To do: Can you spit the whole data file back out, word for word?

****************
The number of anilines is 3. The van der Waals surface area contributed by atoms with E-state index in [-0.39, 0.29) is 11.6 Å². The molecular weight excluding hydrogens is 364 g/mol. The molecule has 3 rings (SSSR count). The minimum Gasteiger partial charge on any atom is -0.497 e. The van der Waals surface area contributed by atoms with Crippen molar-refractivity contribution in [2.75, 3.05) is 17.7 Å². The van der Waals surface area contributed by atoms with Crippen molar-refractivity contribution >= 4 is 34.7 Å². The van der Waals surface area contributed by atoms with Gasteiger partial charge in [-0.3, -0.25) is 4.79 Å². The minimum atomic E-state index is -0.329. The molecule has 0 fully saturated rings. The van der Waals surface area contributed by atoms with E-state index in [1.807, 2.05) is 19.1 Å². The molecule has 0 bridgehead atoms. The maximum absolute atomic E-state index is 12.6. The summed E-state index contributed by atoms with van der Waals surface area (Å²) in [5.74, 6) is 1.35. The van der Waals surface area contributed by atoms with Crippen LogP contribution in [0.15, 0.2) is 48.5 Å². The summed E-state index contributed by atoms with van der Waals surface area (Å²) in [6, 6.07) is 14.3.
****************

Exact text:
The number of anilines is 3. The van der Waals surface area contributed by atoms with E-state index in [-0.39, 0.29) is 11.6 Å². The molecular weight excluding hydrogens is 364 g/mol. The molecule has 3 rings (SSSR count). The minimum Gasteiger partial charge on any atom is -0.497 e. The van der Waals surface area contributed by atoms with Crippen molar-refractivity contribution in [2.75, 3.05) is 17.7 Å². The van der Waals surface area contributed by atoms with Crippen molar-refractivity contribution >= 4 is 34.7 Å². The van der Waals surface area contributed by atoms with Gasteiger partial charge in [-0.3, -0.25) is 4.79 Å². The minimum atomic E-state index is -0.329. The molecule has 0 fully saturated rings. The van der Waals surface area contributed by atoms with E-state index in [1.807, 2.05) is 19.1 Å². The molecule has 0 bridgehead atoms. The maximum absolute atomic E-state index is 12.6. The summed E-state index contributed by atoms with van der Waals surface area (Å²) in [5.74, 6) is 1.35. The van der Waals surface area contributed by atoms with Crippen LogP contribution in [0.15, 0.2) is 48.5 Å². The summed E-state index contributed by atoms with van der Waals surface area (Å²) in [6, 6.07) is 14.3.